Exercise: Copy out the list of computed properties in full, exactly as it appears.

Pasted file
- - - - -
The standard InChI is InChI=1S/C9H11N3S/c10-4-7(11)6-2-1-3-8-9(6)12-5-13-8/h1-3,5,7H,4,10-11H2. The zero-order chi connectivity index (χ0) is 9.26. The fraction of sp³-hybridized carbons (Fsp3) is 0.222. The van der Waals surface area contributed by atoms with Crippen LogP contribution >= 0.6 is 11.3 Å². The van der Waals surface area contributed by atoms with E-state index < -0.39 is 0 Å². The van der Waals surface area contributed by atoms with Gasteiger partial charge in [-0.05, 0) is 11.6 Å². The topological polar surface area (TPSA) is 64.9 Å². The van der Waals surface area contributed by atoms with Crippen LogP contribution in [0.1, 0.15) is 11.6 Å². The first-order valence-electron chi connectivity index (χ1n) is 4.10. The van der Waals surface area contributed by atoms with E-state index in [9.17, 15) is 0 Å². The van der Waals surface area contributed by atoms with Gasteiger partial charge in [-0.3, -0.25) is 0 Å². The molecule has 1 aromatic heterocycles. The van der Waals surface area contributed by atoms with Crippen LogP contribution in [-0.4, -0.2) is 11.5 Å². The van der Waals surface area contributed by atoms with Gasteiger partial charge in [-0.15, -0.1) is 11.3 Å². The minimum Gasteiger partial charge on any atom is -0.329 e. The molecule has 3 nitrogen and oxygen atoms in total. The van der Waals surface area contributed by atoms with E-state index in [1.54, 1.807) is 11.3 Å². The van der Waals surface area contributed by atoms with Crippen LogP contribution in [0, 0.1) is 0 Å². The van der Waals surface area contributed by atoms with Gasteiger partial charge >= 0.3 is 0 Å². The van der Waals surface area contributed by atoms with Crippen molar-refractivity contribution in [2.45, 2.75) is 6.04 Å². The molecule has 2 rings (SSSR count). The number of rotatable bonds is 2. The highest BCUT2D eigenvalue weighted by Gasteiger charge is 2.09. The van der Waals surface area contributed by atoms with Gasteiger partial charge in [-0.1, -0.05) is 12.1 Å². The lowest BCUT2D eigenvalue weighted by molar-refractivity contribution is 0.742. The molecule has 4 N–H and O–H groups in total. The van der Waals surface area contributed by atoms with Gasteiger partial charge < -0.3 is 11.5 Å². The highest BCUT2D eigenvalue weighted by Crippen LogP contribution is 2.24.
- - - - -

The standard InChI is InChI=1S/C9H11N3S/c10-4-7(11)6-2-1-3-8-9(6)12-5-13-8/h1-3,5,7H,4,10-11H2. The zero-order chi connectivity index (χ0) is 9.26. The fraction of sp³-hybridized carbons (Fsp3) is 0.222. The van der Waals surface area contributed by atoms with Crippen LogP contribution >= 0.6 is 11.3 Å². The van der Waals surface area contributed by atoms with E-state index < -0.39 is 0 Å². The van der Waals surface area contributed by atoms with Gasteiger partial charge in [-0.05, 0) is 11.6 Å². The topological polar surface area (TPSA) is 64.9 Å². The van der Waals surface area contributed by atoms with Crippen LogP contribution in [0.1, 0.15) is 11.6 Å². The first-order valence-electron chi connectivity index (χ1n) is 4.10. The van der Waals surface area contributed by atoms with E-state index in [9.17, 15) is 0 Å². The van der Waals surface area contributed by atoms with Gasteiger partial charge in [-0.3, -0.25) is 0 Å². The molecule has 1 aromatic heterocycles. The van der Waals surface area contributed by atoms with Crippen LogP contribution in [-0.4, -0.2) is 11.5 Å². The van der Waals surface area contributed by atoms with Gasteiger partial charge in [-0.15, -0.1) is 11.3 Å². The minimum Gasteiger partial charge on any atom is -0.329 e. The molecule has 3 nitrogen and oxygen atoms in total. The van der Waals surface area contributed by atoms with E-state index in [1.54, 1.807) is 11.3 Å². The van der Waals surface area contributed by atoms with Crippen LogP contribution in [0, 0.1) is 0 Å². The van der Waals surface area contributed by atoms with Gasteiger partial charge >= 0.3 is 0 Å². The van der Waals surface area contributed by atoms with Crippen molar-refractivity contribution in [2.45, 2.75) is 6.04 Å². The molecule has 2 rings (SSSR count). The number of rotatable bonds is 2. The highest BCUT2D eigenvalue weighted by Gasteiger charge is 2.09. The van der Waals surface area contributed by atoms with Gasteiger partial charge in [-0.1, -0.05) is 12.1 Å². The lowest BCUT2D eigenvalue weighted by molar-refractivity contribution is 0.742. The molecule has 4 N–H and O–H groups in total. The van der Waals surface area contributed by atoms with Gasteiger partial charge < -0.3 is 11.5 Å². The highest BCUT2D eigenvalue weighted by Crippen LogP contribution is 2.24.